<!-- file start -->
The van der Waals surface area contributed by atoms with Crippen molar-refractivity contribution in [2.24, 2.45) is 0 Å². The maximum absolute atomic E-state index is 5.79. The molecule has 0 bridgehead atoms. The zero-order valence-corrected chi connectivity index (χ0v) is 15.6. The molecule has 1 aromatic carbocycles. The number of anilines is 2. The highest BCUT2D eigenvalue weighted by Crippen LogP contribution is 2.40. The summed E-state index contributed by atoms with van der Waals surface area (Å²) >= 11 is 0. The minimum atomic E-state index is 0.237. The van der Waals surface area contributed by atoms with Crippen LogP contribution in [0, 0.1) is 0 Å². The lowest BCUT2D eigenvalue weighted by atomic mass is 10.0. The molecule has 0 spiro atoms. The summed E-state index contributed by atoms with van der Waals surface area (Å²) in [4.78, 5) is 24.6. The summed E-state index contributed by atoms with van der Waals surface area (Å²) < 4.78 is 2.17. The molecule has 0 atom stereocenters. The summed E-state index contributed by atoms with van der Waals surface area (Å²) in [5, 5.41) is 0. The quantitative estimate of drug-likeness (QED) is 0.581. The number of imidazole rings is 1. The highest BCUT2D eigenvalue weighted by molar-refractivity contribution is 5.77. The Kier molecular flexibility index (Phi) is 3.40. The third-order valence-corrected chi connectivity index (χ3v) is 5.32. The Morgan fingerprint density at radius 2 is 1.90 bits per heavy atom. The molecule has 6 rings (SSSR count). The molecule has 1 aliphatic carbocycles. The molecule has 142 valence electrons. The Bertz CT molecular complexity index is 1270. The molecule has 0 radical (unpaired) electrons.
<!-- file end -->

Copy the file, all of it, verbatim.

The van der Waals surface area contributed by atoms with Crippen molar-refractivity contribution in [2.24, 2.45) is 0 Å². The maximum absolute atomic E-state index is 5.79. The molecule has 0 bridgehead atoms. The zero-order valence-corrected chi connectivity index (χ0v) is 15.6. The molecule has 1 aromatic carbocycles. The number of anilines is 2. The highest BCUT2D eigenvalue weighted by Crippen LogP contribution is 2.40. The summed E-state index contributed by atoms with van der Waals surface area (Å²) >= 11 is 0. The minimum atomic E-state index is 0.237. The van der Waals surface area contributed by atoms with Crippen LogP contribution in [0, 0.1) is 0 Å². The lowest BCUT2D eigenvalue weighted by atomic mass is 10.0. The molecule has 0 spiro atoms. The summed E-state index contributed by atoms with van der Waals surface area (Å²) in [4.78, 5) is 24.6. The summed E-state index contributed by atoms with van der Waals surface area (Å²) < 4.78 is 2.17. The molecule has 0 atom stereocenters. The summed E-state index contributed by atoms with van der Waals surface area (Å²) in [5, 5.41) is 0. The quantitative estimate of drug-likeness (QED) is 0.581. The number of imidazole rings is 1. The highest BCUT2D eigenvalue weighted by molar-refractivity contribution is 5.77. The Kier molecular flexibility index (Phi) is 3.40. The third-order valence-corrected chi connectivity index (χ3v) is 5.32. The Morgan fingerprint density at radius 2 is 1.90 bits per heavy atom. The molecule has 6 rings (SSSR count). The molecule has 1 aliphatic carbocycles. The molecule has 142 valence electrons. The Bertz CT molecular complexity index is 1270. The molecule has 0 radical (unpaired) electrons.